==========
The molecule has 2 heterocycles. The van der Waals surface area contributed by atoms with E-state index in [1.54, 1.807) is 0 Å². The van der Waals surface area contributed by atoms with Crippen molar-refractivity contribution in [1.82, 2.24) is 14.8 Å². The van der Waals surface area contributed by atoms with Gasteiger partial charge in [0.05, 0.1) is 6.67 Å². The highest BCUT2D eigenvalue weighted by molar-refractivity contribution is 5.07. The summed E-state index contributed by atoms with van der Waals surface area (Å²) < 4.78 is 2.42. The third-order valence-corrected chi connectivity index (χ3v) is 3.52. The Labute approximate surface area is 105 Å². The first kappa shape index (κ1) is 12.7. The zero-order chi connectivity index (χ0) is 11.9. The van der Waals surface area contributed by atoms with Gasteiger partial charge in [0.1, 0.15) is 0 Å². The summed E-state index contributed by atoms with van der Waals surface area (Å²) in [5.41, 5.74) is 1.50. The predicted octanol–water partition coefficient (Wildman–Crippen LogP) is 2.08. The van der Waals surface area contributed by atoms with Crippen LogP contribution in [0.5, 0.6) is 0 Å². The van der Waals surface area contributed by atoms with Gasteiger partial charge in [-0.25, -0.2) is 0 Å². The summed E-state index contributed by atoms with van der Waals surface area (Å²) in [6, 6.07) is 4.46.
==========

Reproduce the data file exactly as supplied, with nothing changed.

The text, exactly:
The molecule has 2 heterocycles. The van der Waals surface area contributed by atoms with E-state index in [1.54, 1.807) is 0 Å². The van der Waals surface area contributed by atoms with Crippen molar-refractivity contribution in [1.82, 2.24) is 14.8 Å². The van der Waals surface area contributed by atoms with Gasteiger partial charge in [0.05, 0.1) is 6.67 Å². The highest BCUT2D eigenvalue weighted by molar-refractivity contribution is 5.07. The summed E-state index contributed by atoms with van der Waals surface area (Å²) < 4.78 is 2.42. The third-order valence-corrected chi connectivity index (χ3v) is 3.52. The Labute approximate surface area is 105 Å². The first kappa shape index (κ1) is 12.7. The zero-order chi connectivity index (χ0) is 11.9. The van der Waals surface area contributed by atoms with Gasteiger partial charge in [0.1, 0.15) is 0 Å². The summed E-state index contributed by atoms with van der Waals surface area (Å²) in [5.41, 5.74) is 1.50. The predicted octanol–water partition coefficient (Wildman–Crippen LogP) is 2.08. The van der Waals surface area contributed by atoms with Crippen LogP contribution in [0.5, 0.6) is 0 Å². The van der Waals surface area contributed by atoms with Gasteiger partial charge in [-0.25, -0.2) is 0 Å². The summed E-state index contributed by atoms with van der Waals surface area (Å²) in [6, 6.07) is 4.46.